It's easy to be confused about Office 365, as it covers the new consumer Office 2013 subscriptions that don't include Exchange, SharePoint and Lync Online, the existing hosted services that do not come with Office licenses and the new business plans that include both hosted services and Office software subscriptions. So it's worth being clear about the difference between OneDrive and OneDrive Pro, as well as the different ways Office 365 lets you share files.

OneDrive is Microsoft's cloud storage service, which gives users 7GB of free storage with the option to purchase more, plus Office Web Apps.

The latter comes with the three business Office 365 plans (plus the Outlook Web Access service from Exchange Online), as part of SharePoint Online, but the documents your users create with them are not stored in the free OneDrive service. Instead, they're stored either in SharePoint document libraries or in the 7GB of personal storage Office 365 users get in OneDrive Pro.

Office web apps
Create, edit and view documents in the Office Online

SharePoint Online includes 10GB of secure cloud storage with an extra 500MB per user, and the option of renting up to 25TB of storage in total. You can choose how this tenant storage is allocated between users and control how they use it, e.g. forcing them to encrypt confidential documents using rights management software.

OneDrive library tools
Working with files and libraries in OneDrive Pro

OneDrive Pro storage is part of SharePoint and you can apply policies to it in the same way, but you can't change the amount of storage allocated to each user; it's always 7GB each and you can't yet buy more for them.

OneDrive Pro, which is confusingly labelled OneDrive in the Office 365 portal to fit on the ribbon, lets users store their own working documents privately. If you're familiar with SharePoint, you can think of it like the storage in a My Site – and documents can still have workflows or be checked in and out.

Users can also share documents with specific people – inside or outside the company – by clicking the three dots next to the file name to see the properties and preview pane for the file and choosing Share.

They can choose whether each person they invite can edit or just view the document and whether or not they need to sign in (you can choose whether to enforce sign in globally). It's very clear if a document is shared and with whom, and you can stop sharing a document at any point.

Skydrive share
It's easy to share documents and keep track of sharing in OneDrive

If you want to share a document in OneDrive Pro with everyone (including those to whom you give the URL of your OneDrive Pro), you can move it into the Shared with Everyone folder by default.

If you want to make it available only to a specific group of people, you can put a document into the library for a Team Site instead. It uses the SharePoint tenant storage and you can get those files onto a PC by opening them from SharePoint Online, opening the document library in Explorer (from the ribbon on the SharePoint site) or syncing the document library as a list in Outlook.

Office 2013 applications like Word and Excel understand OneDrive Pro as a location and it appears on the list of Open and Save locations under the Office 365 section (which uses your company name), along with any Team Sites you have access to.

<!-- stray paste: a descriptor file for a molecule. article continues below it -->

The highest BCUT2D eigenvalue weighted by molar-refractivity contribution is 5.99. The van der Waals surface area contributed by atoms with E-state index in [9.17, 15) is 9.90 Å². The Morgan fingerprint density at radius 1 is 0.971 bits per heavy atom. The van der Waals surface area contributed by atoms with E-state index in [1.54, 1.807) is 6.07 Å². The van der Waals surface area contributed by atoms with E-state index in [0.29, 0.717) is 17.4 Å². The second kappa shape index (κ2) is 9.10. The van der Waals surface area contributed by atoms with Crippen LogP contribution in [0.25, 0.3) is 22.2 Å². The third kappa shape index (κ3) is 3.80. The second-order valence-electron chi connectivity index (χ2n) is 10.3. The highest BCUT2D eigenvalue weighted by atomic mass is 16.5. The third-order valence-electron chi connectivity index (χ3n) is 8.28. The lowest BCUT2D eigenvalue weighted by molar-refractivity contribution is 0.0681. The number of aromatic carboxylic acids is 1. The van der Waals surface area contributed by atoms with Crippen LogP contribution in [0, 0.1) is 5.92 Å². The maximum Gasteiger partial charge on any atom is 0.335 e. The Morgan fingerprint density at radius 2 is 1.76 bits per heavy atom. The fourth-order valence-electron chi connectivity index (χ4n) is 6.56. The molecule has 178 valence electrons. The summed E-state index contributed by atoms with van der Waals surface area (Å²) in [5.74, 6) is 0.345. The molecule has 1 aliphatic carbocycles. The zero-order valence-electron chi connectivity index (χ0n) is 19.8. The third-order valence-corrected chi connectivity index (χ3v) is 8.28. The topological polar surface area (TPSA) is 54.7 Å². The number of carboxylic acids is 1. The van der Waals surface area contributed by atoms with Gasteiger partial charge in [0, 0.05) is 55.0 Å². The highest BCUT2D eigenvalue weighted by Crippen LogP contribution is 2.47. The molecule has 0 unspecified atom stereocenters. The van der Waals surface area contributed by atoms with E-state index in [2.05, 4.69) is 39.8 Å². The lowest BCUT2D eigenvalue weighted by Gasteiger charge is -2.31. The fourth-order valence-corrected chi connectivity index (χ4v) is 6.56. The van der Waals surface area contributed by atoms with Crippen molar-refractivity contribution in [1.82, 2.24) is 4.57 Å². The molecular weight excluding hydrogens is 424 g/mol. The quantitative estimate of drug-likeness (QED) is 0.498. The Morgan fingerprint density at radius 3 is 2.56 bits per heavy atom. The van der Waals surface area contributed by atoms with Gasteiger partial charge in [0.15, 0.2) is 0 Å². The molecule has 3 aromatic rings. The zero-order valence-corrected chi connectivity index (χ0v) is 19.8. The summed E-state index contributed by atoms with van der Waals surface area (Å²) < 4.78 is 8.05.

SDP integration
Office 2013 apps save directly to SharePoint and OneDrive

You can also sync your own OneDrive Pro documents to your PC. Just click the Sync button in the corner of your OneDrive Pro page on Office 365; this sets up the OneDrive Pro sync tool and puts OneDrive Pro into Explorer as a favourite location. It works in the same way as the free OneDrive sync tool, and you can have both of them on your PC without conflicts.

SDP sync
Syncing files automatically from OneDrive

Using the OneDrive Pro sync tool has another advantage: it doesn't have the 250Mb upload limit that's in SharePoint Online. So if you have a large video or a big database for OneDrive, you can sync files that are as large as 2GB through the sync tool.

Although the range of storage and sharing options in Office 365 sound confusing, in practice they make a lot of sense. Users get the option to stick to SharePoint shared document libraries or use something that looks like popular free cloud storage services – but which gives you control and security.

Sharing documents is simple and users can easily collaborate (they can even edit the same document simultaneously, in the Office desktop applications or the Office Web Apps) but again, you have tools to control it.

With further additions to Office 365 come site mailboxes, a tool with which one can drag items from the desktop into and Outlook-based site mailbox which is then run in tandem with SharePoint, so new information is constantly present for viewing by a work team. Information is stored securely and is made viewable to colleagues at the discretion of the team.

Impressively enough, Microsoft 365 now has a somewhat twitter-like component to it: suggestions on whose documents to 'follow' are provided on SharePoint, and the capability to follow documents comes as standard on all sections of the business part of Office (Lync, SharePoint, and Exchange). In addition, a utility to register reputation on other team members has been added – somewhat strange, but useful to firms using the software nonetheless.